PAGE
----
Finland Becomes the First Country in the World to Make Broadband a Legal Right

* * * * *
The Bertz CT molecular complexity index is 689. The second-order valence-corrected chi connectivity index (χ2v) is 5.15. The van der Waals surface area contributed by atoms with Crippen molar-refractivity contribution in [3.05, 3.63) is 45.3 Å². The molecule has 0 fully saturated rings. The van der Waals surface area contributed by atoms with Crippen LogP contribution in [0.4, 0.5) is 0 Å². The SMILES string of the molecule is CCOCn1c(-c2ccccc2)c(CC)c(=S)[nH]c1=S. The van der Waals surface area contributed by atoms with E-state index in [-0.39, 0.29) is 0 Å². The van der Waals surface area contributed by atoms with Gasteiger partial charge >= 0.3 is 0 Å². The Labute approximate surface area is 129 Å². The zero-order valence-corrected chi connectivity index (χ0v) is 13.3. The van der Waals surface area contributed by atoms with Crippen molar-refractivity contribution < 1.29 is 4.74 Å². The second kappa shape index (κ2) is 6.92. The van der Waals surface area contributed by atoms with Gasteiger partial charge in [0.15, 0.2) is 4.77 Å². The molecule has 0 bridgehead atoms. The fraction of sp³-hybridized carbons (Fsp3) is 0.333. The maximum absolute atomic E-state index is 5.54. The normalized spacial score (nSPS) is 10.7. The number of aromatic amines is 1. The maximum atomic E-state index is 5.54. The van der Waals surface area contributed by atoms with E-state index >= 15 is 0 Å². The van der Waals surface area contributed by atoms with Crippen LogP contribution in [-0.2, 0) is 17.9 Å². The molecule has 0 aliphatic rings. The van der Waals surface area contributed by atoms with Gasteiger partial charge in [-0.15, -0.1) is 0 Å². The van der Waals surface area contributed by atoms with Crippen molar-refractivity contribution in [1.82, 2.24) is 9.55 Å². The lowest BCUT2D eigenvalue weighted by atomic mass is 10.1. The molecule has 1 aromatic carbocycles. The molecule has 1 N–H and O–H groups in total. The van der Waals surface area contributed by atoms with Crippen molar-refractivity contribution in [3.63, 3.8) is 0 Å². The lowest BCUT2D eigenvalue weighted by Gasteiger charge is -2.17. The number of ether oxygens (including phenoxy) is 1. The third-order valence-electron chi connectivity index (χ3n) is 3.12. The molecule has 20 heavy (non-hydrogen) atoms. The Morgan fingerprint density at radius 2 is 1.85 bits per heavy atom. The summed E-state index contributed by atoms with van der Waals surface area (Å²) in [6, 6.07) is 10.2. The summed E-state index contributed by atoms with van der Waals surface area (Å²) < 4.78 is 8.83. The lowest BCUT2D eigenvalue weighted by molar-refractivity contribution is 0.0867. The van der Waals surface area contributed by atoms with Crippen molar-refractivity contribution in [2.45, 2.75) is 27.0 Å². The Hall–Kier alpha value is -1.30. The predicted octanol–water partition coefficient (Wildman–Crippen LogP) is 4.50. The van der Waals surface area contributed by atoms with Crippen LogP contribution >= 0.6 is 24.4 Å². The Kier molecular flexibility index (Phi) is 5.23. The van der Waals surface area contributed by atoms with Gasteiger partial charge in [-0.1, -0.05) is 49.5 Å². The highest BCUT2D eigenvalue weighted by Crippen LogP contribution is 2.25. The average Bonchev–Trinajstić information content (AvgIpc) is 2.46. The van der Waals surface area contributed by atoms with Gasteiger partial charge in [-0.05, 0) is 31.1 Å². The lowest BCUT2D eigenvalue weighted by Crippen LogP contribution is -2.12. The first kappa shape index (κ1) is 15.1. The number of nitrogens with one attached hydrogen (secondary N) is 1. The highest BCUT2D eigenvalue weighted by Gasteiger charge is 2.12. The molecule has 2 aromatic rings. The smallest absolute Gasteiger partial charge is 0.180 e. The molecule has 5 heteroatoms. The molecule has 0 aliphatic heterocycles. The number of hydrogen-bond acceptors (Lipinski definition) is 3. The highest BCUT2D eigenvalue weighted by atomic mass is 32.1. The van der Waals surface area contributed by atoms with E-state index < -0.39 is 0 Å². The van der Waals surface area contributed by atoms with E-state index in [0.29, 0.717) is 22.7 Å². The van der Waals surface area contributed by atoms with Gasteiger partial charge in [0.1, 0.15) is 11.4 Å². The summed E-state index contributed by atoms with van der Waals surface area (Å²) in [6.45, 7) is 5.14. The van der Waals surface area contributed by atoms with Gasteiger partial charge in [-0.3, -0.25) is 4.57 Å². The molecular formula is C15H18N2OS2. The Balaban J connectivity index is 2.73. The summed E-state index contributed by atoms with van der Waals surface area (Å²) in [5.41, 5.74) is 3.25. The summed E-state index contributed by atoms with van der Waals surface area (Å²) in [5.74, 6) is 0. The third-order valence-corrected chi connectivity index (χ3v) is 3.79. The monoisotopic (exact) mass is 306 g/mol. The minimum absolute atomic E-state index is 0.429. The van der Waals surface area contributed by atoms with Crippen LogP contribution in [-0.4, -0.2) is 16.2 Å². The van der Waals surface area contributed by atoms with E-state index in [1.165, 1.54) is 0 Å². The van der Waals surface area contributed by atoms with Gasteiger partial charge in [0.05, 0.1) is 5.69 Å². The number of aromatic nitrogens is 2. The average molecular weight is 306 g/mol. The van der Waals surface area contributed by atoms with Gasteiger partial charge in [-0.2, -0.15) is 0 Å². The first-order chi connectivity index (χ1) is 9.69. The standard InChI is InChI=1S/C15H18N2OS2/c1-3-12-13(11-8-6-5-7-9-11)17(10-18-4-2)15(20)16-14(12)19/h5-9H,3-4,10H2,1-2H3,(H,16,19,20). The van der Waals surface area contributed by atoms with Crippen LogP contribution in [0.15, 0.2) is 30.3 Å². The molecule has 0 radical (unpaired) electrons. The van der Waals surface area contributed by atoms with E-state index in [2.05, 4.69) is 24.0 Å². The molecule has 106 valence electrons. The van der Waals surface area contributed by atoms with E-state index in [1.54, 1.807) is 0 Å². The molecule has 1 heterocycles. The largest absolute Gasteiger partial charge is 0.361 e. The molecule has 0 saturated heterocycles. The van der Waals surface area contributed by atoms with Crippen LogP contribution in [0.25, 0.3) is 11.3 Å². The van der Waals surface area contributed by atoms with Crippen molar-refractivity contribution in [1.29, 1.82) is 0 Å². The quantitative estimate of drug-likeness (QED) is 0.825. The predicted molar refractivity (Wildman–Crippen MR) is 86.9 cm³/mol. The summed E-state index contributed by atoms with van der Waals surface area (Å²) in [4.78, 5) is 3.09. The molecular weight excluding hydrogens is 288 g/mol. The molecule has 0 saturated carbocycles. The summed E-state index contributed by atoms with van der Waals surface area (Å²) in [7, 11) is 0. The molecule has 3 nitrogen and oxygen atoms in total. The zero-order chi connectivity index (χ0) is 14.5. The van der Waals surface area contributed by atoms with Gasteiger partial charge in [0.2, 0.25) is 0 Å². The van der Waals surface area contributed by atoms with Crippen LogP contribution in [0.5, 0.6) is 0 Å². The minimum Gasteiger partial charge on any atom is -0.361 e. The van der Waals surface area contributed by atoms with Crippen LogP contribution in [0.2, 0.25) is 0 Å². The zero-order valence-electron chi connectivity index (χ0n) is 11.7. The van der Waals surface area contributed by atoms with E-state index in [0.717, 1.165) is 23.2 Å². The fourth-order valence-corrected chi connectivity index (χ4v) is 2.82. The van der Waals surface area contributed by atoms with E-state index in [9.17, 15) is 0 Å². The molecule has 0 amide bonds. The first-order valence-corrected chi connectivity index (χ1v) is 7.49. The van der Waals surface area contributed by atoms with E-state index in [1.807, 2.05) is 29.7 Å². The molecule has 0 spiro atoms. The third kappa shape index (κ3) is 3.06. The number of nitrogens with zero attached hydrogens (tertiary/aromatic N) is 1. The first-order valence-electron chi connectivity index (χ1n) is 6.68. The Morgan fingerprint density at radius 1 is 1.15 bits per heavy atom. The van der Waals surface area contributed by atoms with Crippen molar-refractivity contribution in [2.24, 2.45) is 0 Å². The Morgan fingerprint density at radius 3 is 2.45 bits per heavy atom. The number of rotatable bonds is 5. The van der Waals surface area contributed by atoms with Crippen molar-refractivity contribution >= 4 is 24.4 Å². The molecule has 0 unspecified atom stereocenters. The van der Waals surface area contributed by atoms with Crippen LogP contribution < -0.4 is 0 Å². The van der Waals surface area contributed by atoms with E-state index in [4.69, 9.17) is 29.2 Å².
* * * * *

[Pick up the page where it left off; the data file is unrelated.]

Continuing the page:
When most people think of basic rights, they think of things like free speech, the right to work, the right to bear arms, etc. What they don’t think of as a basic right is Internet access — unless, of course, they live in Finland. In 2010, Finland became the first country in the world to make high-speed Internet service a basic right of its citizens. All service providers in the Nordic country are legally required to provide at least a 1MB connection to all households, regardless of location. By 2015, a new law provided all citizens with a 100MB connection. Approximately 80% of Finland's 5.2 million citizens are now connected to the Internet, with only about 4,000 homes declining the offer. The government of Finland considers the role of the Internet in the lives of their citizens no longer just for entertainment. The fact that Finland is a much smaller country that doesn’t have the geographical problems that countries like the U.S. and the U.K. have made it easier to accomplish their goal of bringing the Internet to rural areas.